Vinca Ferret, a very attractive fifteen-year-old girl, with beautiful periwinkle blue eyes and long, tanned limbs, has spent every summer of her life in Brittany with her childhood friend, the tautly muscled sixteen-year-old Philippe Audebert. This particular summer, the two teenagers become aware of the change in their relationship and of the sexual undercurrent which pervades their days as they spend time together rambling in the countryside, swimming in the sea and shrimping in the rock pools along the Brittany shoreline. Strongly attracted to one another, both Vinca and Philippe become restless and impatient with waiting for something to happen, and when Philippe meets the glamorous and experienced Madame Camille Dalleray, who looks at him "like a man", he finds himself succumbing to her well-practised charms...
In many ways this is a beautifully described and, in some ways, an involving story, but I have to say that I felt some of the language was rather overwrought and I found it slightly irritating the way the author continually referred to Vinca's periwinkle blue eyes, her slim, tanned limbs and Philippe's slender, tautly muscled body - perhaps if I were a teenager on the brink of a sexual adventure, I might feel differently :-) but I'm not, and don't, and I just found this a little repetitious. That said, there is more to this novel than is apparent from the scenarios played out on the surface of the story (I can't explain further without revealing spoilers) and Colette's visually descriptive language and her wonderful depiction of the Brittany coastline, made me want to dig out my fishing net, tuck my skirt into my knickers, and head for the shore.
Colette's subject is that of the bittersweet ambiguity of love and passion. She can evoke a sense of time and place, intensity of feeling and ruminate upon the complexities of relationships without ever descending into sentimentality or judgement. This short story concerns the maturing love between childhood friends, Vinca and Phillipe.They are on holiday with their respective families on the coast in Brittany when events take a curious turn. No stranger to disappointment in love herself Collete can bring herself to end the tale as we might like, the question remains, what does the future hold for the young couple?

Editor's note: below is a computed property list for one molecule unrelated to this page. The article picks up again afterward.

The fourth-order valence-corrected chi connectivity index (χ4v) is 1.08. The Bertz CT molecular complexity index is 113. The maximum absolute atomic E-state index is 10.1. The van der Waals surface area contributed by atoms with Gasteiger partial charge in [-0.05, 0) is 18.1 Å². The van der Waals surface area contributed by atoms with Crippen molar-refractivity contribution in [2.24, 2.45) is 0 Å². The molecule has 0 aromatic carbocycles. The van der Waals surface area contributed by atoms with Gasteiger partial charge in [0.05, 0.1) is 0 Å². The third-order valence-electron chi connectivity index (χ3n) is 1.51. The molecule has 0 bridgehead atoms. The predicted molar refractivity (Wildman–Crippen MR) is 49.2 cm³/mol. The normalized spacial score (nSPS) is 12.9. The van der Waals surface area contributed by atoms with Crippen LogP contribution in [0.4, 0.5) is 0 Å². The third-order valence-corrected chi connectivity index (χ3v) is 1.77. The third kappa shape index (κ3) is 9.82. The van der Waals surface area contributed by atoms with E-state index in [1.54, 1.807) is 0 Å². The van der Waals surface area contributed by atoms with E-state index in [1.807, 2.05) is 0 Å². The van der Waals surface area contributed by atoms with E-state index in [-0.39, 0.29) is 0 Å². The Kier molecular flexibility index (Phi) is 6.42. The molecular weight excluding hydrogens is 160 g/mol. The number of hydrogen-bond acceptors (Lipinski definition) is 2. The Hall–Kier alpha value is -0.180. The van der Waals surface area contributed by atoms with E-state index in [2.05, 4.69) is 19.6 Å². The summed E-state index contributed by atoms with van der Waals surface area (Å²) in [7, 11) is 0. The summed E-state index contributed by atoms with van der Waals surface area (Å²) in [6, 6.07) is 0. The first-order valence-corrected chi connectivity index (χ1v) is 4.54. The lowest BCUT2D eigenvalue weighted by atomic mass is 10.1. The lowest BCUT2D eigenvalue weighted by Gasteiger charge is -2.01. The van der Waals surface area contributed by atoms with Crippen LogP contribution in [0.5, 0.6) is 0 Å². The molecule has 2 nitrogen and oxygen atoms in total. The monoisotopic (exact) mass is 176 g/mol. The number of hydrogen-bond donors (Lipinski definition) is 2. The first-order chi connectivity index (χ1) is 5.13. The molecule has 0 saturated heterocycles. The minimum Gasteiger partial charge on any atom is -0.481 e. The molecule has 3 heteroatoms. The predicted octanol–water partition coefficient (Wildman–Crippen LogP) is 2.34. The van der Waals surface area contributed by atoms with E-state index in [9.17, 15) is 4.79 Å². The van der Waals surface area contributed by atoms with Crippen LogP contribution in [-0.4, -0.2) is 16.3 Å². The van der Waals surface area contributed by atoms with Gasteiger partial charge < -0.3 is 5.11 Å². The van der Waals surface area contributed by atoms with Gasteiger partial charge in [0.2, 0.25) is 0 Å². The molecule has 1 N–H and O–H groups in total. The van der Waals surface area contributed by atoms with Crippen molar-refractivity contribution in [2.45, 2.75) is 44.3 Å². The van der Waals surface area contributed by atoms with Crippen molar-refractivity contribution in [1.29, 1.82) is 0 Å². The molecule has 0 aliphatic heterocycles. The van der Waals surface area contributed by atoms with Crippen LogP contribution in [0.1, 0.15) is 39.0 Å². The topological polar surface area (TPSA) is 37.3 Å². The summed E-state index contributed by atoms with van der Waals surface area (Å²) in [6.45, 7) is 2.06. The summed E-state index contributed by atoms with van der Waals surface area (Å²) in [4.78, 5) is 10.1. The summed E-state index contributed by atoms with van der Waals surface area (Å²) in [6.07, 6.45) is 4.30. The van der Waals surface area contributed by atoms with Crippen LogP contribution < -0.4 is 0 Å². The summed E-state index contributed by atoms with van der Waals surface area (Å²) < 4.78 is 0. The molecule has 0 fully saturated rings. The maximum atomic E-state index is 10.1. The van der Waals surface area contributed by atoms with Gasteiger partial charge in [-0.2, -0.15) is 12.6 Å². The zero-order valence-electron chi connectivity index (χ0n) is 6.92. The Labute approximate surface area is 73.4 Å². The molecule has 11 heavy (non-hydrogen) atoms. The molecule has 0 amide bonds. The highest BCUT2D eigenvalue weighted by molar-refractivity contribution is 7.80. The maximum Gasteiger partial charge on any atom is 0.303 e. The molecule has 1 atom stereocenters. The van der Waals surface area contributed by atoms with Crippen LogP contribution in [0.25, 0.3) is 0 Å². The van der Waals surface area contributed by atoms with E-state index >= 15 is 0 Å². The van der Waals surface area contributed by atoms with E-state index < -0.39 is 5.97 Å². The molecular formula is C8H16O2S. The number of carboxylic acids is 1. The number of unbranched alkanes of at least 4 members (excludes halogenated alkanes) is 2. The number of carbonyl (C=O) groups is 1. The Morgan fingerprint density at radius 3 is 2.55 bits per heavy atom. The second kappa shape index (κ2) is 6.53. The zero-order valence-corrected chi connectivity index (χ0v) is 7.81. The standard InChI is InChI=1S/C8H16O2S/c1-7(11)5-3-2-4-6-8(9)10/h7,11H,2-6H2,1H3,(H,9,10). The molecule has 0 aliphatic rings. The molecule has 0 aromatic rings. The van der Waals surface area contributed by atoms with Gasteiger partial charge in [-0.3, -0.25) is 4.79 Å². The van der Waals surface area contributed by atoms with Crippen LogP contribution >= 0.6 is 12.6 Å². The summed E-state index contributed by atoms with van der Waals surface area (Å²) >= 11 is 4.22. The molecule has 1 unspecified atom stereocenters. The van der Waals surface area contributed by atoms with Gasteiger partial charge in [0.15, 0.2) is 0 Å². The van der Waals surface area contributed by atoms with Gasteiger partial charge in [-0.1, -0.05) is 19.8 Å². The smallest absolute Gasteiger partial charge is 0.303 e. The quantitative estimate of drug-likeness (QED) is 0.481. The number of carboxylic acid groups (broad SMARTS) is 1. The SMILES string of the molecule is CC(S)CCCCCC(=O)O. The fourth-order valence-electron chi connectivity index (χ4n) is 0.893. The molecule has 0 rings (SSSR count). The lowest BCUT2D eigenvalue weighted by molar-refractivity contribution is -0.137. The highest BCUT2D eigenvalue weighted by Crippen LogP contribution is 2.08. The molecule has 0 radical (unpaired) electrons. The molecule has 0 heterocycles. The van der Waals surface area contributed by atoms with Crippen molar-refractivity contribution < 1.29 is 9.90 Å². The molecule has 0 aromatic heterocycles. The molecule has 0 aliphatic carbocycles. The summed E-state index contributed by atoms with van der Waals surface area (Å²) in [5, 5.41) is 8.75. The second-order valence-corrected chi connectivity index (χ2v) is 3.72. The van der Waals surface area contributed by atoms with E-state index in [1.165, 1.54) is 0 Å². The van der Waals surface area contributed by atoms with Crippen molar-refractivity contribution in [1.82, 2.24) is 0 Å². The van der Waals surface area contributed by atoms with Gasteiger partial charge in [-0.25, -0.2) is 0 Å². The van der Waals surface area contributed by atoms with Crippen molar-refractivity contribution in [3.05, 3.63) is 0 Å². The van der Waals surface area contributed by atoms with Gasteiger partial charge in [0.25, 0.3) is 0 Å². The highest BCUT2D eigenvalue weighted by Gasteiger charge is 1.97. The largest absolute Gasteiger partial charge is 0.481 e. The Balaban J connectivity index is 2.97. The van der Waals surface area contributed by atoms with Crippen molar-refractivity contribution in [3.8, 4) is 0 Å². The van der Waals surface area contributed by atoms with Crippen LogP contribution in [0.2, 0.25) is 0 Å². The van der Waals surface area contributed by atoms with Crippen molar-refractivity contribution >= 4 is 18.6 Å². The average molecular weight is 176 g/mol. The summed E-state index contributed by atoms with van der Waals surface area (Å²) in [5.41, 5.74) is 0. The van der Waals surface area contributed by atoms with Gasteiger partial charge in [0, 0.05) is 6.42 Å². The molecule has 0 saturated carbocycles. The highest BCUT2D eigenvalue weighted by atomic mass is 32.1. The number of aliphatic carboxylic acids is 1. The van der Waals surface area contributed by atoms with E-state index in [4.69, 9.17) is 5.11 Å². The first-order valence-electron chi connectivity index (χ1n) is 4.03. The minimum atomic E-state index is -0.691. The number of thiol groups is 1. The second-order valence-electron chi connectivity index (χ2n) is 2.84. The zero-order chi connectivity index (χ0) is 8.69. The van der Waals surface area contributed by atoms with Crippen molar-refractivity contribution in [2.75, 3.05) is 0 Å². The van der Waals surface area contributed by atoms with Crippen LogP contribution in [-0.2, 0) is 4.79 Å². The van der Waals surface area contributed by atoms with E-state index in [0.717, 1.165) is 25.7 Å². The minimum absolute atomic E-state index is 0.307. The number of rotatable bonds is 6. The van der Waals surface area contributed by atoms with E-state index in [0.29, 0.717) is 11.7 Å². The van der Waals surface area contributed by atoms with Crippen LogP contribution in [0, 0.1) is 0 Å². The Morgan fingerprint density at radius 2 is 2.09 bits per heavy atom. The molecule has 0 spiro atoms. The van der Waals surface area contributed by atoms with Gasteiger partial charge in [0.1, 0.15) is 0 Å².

'Ripening Seed' is a superbly rendered tale. So good that it makes me want to revisit her other classic books: 'My Mothers House' and 'My Apprenticeships and Music Hall Sidelights',to name but two of many.
This is colette at her very best..tender , brutal and exotic. The stark Brittany landscape mirrors the painful journey into adulthood for Phil and Vinca , the two childhood sweethearts of the story , while the brooding presence of the sensuous Mme Dalleray casts a shadow over the once ' innocent ' family holiday.
This is a great book, with vivid characters and plenty of moral complexity. It is about the affair of a very young man with an older woman, who uses him yet at the same time reflects the emptiness of her life and her enjoyment of control. You also get a wider view of the consequences of their affair on the delicate balance of his other relationships, particularly with his childhood lover. And the "relations" are handled with extreme dexterity and delicacy, never going for cheap thrills. It is packed with descriptions of sensations and thought, beautifully poetic and dense, requiring re-reading and reflection from the reader. Taken together, it emerges as a subtle and unusually stimulating reading experience. Collette truly was underrated.